We won’t know if Proxima b is habitable until we can get some sharp telescopes pointed straight at it, which doesn’t happen until next year. But until then, everyone’s an armchair astronomer, speculating about the little red dot. What if it’s habitable? It lies within the habitable radius around its star. If it has an atmosphere, it could even support life.
A team of scientists based in the UK has been running models to see what they can tease out of the data we currently have on Proxima b, and they’ve got optimistic results. Whether Proxima b is tidally locked or rotates like Mercury, the researchers found, it would likely still have much of any nitrogen-rich atmosphere it started out with. Not all parts of the planet would necessarily be habitable at all times, but the model’s results are encouraging to those interested in exploring — or colonizing — the nearby exoplanet.
A SpaceX Falcon 9 rocket launched an Inmarsat communications satellite into orbit this week. The satellite was designed to provide internet and data services to airline passengers, maritime crews, and U.S. and international military units. “It’s for passenger connectivity, so it’s wifi services for passengers for web browsing, email, video downloads and uploads,” said Michele Franci, CTO of Inmarsat. “On ships, our biggest market today is in merchant shipping, and there it will provide a combination of operational services and crew welfare.”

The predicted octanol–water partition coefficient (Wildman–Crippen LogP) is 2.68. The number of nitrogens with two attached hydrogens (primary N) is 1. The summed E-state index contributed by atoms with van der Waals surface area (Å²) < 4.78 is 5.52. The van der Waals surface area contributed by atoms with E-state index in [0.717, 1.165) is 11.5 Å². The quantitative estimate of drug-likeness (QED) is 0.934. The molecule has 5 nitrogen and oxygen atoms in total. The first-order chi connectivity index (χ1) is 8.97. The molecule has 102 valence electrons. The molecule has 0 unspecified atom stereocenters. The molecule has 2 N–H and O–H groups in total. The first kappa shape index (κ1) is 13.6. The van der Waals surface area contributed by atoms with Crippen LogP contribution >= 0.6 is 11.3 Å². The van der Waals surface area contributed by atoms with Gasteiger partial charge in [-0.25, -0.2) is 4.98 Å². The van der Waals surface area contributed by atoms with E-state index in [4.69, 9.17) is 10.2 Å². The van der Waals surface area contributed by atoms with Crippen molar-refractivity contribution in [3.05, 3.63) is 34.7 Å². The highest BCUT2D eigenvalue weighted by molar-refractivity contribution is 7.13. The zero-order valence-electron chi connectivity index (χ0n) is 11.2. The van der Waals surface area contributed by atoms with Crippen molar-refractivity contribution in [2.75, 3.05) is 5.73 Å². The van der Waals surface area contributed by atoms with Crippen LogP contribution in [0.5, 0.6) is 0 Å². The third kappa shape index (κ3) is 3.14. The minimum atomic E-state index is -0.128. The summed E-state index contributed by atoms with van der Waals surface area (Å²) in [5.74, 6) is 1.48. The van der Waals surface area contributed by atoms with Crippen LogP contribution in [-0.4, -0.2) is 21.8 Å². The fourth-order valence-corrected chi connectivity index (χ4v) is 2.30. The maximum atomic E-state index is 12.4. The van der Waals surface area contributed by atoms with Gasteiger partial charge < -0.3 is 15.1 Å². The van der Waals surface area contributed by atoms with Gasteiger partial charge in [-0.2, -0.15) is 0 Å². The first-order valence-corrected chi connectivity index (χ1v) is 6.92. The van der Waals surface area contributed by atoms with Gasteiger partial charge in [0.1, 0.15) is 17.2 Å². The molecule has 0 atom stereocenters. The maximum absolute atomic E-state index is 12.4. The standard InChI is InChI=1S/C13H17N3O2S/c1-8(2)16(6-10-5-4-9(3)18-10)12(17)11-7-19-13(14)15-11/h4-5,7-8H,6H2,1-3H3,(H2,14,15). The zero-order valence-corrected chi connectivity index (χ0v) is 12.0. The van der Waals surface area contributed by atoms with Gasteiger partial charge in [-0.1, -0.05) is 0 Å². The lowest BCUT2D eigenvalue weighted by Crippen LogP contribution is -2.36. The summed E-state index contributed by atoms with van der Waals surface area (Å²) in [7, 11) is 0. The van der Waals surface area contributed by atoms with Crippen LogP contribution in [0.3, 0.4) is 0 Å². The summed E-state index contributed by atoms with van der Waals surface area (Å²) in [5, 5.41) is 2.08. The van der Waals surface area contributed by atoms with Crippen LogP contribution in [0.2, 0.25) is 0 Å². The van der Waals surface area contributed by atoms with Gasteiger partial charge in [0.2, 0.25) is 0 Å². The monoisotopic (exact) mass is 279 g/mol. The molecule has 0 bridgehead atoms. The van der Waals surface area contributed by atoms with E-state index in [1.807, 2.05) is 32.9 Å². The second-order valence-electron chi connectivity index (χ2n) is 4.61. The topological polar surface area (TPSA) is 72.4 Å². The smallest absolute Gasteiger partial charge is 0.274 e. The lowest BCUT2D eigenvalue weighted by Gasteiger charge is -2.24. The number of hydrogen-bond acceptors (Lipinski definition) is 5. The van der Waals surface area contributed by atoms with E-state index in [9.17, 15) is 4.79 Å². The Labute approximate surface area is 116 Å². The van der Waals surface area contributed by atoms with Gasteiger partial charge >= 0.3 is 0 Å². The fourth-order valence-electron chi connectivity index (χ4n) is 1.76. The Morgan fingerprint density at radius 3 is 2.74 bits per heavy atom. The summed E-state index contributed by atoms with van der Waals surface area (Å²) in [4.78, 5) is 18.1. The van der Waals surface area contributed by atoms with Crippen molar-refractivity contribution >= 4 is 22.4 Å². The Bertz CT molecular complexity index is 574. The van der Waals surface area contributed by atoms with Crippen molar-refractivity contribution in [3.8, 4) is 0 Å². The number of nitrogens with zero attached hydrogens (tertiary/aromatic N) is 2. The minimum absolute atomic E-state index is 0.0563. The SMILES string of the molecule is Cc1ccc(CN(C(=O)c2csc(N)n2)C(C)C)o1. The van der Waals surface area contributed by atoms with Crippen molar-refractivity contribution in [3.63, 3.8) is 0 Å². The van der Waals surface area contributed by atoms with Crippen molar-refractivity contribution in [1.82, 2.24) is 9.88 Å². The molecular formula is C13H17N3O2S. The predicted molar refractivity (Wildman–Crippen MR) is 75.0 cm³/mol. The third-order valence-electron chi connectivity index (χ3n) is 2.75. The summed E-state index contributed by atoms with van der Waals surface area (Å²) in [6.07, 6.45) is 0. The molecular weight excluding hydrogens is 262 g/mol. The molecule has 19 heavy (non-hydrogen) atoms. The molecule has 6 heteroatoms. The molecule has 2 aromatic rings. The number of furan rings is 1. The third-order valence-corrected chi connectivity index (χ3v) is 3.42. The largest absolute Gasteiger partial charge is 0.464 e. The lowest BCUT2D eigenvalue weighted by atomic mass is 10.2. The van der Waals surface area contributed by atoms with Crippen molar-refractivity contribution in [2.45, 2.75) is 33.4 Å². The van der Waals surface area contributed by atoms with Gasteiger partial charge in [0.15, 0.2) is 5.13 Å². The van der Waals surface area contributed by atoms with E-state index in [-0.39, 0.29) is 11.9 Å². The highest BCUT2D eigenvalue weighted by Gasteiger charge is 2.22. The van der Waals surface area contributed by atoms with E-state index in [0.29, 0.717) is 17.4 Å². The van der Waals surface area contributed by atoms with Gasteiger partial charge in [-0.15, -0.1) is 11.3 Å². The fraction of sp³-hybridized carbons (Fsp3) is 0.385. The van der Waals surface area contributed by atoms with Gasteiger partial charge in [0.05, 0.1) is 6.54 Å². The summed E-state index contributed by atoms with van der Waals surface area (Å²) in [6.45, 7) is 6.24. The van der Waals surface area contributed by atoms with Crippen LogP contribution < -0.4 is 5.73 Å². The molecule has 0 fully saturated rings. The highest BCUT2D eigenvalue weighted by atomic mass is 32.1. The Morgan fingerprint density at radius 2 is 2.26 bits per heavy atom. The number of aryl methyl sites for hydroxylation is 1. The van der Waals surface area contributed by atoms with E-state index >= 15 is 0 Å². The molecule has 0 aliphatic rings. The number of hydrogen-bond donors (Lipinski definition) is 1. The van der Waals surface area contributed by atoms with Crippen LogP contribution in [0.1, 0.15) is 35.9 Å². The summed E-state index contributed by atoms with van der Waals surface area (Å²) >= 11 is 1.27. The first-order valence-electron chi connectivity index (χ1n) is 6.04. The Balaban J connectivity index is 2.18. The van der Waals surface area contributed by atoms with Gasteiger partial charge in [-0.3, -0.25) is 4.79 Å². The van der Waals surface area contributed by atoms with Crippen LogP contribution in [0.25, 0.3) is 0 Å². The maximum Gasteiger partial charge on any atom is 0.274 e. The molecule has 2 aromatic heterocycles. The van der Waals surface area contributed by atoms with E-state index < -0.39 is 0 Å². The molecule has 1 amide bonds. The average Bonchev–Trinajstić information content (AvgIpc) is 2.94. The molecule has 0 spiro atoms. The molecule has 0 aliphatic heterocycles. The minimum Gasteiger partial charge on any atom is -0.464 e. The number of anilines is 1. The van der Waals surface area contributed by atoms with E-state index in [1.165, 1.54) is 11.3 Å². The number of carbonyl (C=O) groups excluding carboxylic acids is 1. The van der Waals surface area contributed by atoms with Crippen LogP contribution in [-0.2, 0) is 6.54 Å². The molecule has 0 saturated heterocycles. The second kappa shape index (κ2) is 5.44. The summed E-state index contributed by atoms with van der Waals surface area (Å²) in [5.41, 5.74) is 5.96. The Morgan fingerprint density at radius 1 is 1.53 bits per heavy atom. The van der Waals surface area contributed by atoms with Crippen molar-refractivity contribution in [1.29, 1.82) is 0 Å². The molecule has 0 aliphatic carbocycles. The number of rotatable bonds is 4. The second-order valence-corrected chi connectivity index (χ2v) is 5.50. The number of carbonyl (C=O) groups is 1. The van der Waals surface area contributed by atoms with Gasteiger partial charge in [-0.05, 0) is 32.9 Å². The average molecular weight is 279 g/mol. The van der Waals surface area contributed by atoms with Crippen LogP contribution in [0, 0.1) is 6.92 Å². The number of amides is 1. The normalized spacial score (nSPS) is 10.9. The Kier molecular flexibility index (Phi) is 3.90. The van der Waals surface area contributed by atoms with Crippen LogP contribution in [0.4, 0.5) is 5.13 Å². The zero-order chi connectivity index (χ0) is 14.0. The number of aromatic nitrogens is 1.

There’s also a bit of news concerning the early solar system. Earth and Mars are both small, rocky planets in the inner solar system — almost as much alike as they are different. But a new study from the Tokyo Institute of Technology suggests Mars may have different origins than Earth. Mars has a different ratio of isotopes than Earth does; the researchers paid particular attention to the discrepancies in chromium, titanium, and oxygen content between the two planets. The researchers report that Mars’ isotopic composition suggests that it was originally formed in the asteroid belt, and then migrated inward to its current position.
And finally, on a note of pure personal enjoyment: The ESO spends a great deal of time looking up at the heavens, but the folks at the observatory also turn their eye to their own equipment. They have an always-on live feed of several ESO installations including the VLT, as well as their headquarters in Germany. For a lovely look at what the ESO spies with its little eyes, check out their webcam page. If you’re up late, you can catch Paranal by night.
source : https://www.extremetech.com/extreme/249587-paranal-proxima-b-week-space